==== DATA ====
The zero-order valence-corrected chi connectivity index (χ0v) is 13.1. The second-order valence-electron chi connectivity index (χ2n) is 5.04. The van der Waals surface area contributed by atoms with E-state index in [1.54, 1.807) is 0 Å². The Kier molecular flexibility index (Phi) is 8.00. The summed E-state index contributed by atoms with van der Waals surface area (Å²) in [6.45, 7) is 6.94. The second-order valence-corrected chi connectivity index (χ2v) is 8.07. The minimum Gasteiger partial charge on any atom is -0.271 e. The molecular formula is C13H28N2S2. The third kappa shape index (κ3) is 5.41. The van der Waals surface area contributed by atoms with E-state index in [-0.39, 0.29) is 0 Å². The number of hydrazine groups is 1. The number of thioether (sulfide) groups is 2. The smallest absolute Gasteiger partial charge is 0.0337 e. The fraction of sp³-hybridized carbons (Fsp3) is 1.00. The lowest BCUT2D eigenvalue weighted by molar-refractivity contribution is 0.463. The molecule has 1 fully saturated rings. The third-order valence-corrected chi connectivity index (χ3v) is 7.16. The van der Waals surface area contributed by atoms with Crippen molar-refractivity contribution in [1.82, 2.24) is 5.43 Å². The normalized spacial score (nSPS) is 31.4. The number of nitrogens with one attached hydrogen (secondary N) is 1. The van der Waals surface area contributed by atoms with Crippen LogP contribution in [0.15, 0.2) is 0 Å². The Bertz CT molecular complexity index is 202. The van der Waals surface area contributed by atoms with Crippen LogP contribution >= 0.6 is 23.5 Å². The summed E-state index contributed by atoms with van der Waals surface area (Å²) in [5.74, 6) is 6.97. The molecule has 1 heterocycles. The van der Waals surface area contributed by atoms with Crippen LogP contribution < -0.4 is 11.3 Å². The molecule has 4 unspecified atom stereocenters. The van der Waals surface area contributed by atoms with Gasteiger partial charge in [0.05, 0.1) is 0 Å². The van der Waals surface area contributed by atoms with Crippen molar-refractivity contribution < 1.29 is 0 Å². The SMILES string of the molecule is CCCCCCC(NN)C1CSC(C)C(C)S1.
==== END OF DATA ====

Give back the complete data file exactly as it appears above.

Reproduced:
The zero-order valence-corrected chi connectivity index (χ0v) is 13.1. The second-order valence-electron chi connectivity index (χ2n) is 5.04. The van der Waals surface area contributed by atoms with E-state index in [1.54, 1.807) is 0 Å². The Kier molecular flexibility index (Phi) is 8.00. The summed E-state index contributed by atoms with van der Waals surface area (Å²) in [6.45, 7) is 6.94. The second-order valence-corrected chi connectivity index (χ2v) is 8.07. The minimum Gasteiger partial charge on any atom is -0.271 e. The molecular formula is C13H28N2S2. The third kappa shape index (κ3) is 5.41. The van der Waals surface area contributed by atoms with E-state index in [-0.39, 0.29) is 0 Å². The number of hydrazine groups is 1. The number of thioether (sulfide) groups is 2. The smallest absolute Gasteiger partial charge is 0.0337 e. The fraction of sp³-hybridized carbons (Fsp3) is 1.00. The lowest BCUT2D eigenvalue weighted by molar-refractivity contribution is 0.463. The molecule has 1 fully saturated rings. The third-order valence-corrected chi connectivity index (χ3v) is 7.16. The van der Waals surface area contributed by atoms with Crippen molar-refractivity contribution in [1.82, 2.24) is 5.43 Å². The normalized spacial score (nSPS) is 31.4. The number of nitrogens with one attached hydrogen (secondary N) is 1. The van der Waals surface area contributed by atoms with Crippen LogP contribution in [0.15, 0.2) is 0 Å². The Bertz CT molecular complexity index is 202. The van der Waals surface area contributed by atoms with Crippen LogP contribution >= 0.6 is 23.5 Å². The summed E-state index contributed by atoms with van der Waals surface area (Å²) in [5.74, 6) is 6.97. The molecule has 1 heterocycles. The van der Waals surface area contributed by atoms with Crippen LogP contribution < -0.4 is 11.3 Å². The molecule has 4 unspecified atom stereocenters. The van der Waals surface area contributed by atoms with Gasteiger partial charge in [0.05, 0.1) is 0 Å². The van der Waals surface area contributed by atoms with Crippen molar-refractivity contribution < 1.29 is 0 Å². The SMILES string of the molecule is CCCCCCC(NN)C1CSC(C)C(C)S1.